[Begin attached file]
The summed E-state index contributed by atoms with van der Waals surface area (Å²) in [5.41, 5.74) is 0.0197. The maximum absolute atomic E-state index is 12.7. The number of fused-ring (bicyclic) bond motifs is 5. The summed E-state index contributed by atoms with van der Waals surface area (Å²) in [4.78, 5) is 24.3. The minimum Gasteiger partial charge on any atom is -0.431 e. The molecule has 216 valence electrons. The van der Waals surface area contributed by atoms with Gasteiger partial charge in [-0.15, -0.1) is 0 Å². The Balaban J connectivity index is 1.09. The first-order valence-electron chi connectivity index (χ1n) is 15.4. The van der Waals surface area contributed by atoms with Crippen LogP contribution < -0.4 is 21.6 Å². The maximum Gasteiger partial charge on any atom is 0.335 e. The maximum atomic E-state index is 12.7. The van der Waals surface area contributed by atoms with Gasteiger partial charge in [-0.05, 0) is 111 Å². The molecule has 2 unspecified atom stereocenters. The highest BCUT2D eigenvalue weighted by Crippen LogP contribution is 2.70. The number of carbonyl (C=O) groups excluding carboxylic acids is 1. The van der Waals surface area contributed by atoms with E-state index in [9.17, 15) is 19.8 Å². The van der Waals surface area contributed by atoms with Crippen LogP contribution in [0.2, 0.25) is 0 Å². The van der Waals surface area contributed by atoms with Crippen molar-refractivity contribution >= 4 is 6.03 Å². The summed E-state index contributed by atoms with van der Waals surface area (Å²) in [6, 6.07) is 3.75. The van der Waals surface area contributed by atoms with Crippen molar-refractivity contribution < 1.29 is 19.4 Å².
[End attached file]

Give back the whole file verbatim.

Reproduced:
The summed E-state index contributed by atoms with van der Waals surface area (Å²) in [5.41, 5.74) is 0.0197. The maximum absolute atomic E-state index is 12.7. The number of fused-ring (bicyclic) bond motifs is 5. The summed E-state index contributed by atoms with van der Waals surface area (Å²) in [4.78, 5) is 24.3. The minimum Gasteiger partial charge on any atom is -0.431 e. The molecule has 216 valence electrons. The van der Waals surface area contributed by atoms with Gasteiger partial charge in [-0.15, -0.1) is 0 Å². The Balaban J connectivity index is 1.09. The first-order valence-electron chi connectivity index (χ1n) is 15.4. The van der Waals surface area contributed by atoms with Crippen LogP contribution < -0.4 is 21.6 Å². The maximum Gasteiger partial charge on any atom is 0.335 e. The maximum atomic E-state index is 12.7. The van der Waals surface area contributed by atoms with Gasteiger partial charge in [-0.05, 0) is 111 Å². The molecule has 2 unspecified atom stereocenters. The highest BCUT2D eigenvalue weighted by Crippen LogP contribution is 2.70. The number of carbonyl (C=O) groups excluding carboxylic acids is 1. The van der Waals surface area contributed by atoms with E-state index in [9.17, 15) is 19.8 Å². The van der Waals surface area contributed by atoms with Crippen LogP contribution in [0.2, 0.25) is 0 Å². The van der Waals surface area contributed by atoms with Crippen molar-refractivity contribution >= 4 is 6.03 Å². The summed E-state index contributed by atoms with van der Waals surface area (Å²) in [6, 6.07) is 3.75. The van der Waals surface area contributed by atoms with Crippen molar-refractivity contribution < 1.29 is 19.4 Å².